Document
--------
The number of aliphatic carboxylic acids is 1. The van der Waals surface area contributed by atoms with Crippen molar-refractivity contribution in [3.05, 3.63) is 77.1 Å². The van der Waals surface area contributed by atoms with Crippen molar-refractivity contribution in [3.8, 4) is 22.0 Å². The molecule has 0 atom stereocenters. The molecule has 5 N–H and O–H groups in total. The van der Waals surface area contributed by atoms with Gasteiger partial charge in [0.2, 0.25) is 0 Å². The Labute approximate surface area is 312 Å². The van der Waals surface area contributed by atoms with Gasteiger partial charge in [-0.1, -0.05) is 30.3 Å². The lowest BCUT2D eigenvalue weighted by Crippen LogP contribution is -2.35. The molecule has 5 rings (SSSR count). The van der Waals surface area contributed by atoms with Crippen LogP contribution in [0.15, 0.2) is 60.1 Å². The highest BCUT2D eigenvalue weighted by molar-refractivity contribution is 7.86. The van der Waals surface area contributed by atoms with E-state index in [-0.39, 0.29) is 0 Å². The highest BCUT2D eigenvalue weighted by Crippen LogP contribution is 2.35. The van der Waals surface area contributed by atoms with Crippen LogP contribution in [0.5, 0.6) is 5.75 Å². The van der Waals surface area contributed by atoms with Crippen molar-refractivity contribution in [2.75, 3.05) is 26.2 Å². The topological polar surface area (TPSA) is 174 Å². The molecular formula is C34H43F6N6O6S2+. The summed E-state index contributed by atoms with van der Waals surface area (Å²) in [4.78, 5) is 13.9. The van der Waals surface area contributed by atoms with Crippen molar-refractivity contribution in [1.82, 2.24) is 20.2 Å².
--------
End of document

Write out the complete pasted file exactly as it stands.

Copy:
The number of aliphatic carboxylic acids is 1. The van der Waals surface area contributed by atoms with Crippen molar-refractivity contribution in [3.05, 3.63) is 77.1 Å². The van der Waals surface area contributed by atoms with Crippen molar-refractivity contribution in [3.8, 4) is 22.0 Å². The molecule has 0 atom stereocenters. The molecule has 5 N–H and O–H groups in total. The van der Waals surface area contributed by atoms with Gasteiger partial charge in [0.2, 0.25) is 0 Å². The Labute approximate surface area is 312 Å². The van der Waals surface area contributed by atoms with Gasteiger partial charge in [-0.1, -0.05) is 30.3 Å². The lowest BCUT2D eigenvalue weighted by Crippen LogP contribution is -2.35. The molecule has 5 rings (SSSR count). The van der Waals surface area contributed by atoms with Crippen LogP contribution in [0.15, 0.2) is 60.1 Å². The highest BCUT2D eigenvalue weighted by molar-refractivity contribution is 7.86. The van der Waals surface area contributed by atoms with E-state index in [-0.39, 0.29) is 0 Å². The highest BCUT2D eigenvalue weighted by Crippen LogP contribution is 2.35. The van der Waals surface area contributed by atoms with Crippen LogP contribution in [0.5, 0.6) is 5.75 Å². The van der Waals surface area contributed by atoms with Crippen molar-refractivity contribution in [2.75, 3.05) is 26.2 Å². The topological polar surface area (TPSA) is 174 Å². The molecular formula is C34H43F6N6O6S2+. The summed E-state index contributed by atoms with van der Waals surface area (Å²) in [4.78, 5) is 13.9. The van der Waals surface area contributed by atoms with Crippen molar-refractivity contribution in [1.82, 2.24) is 20.2 Å².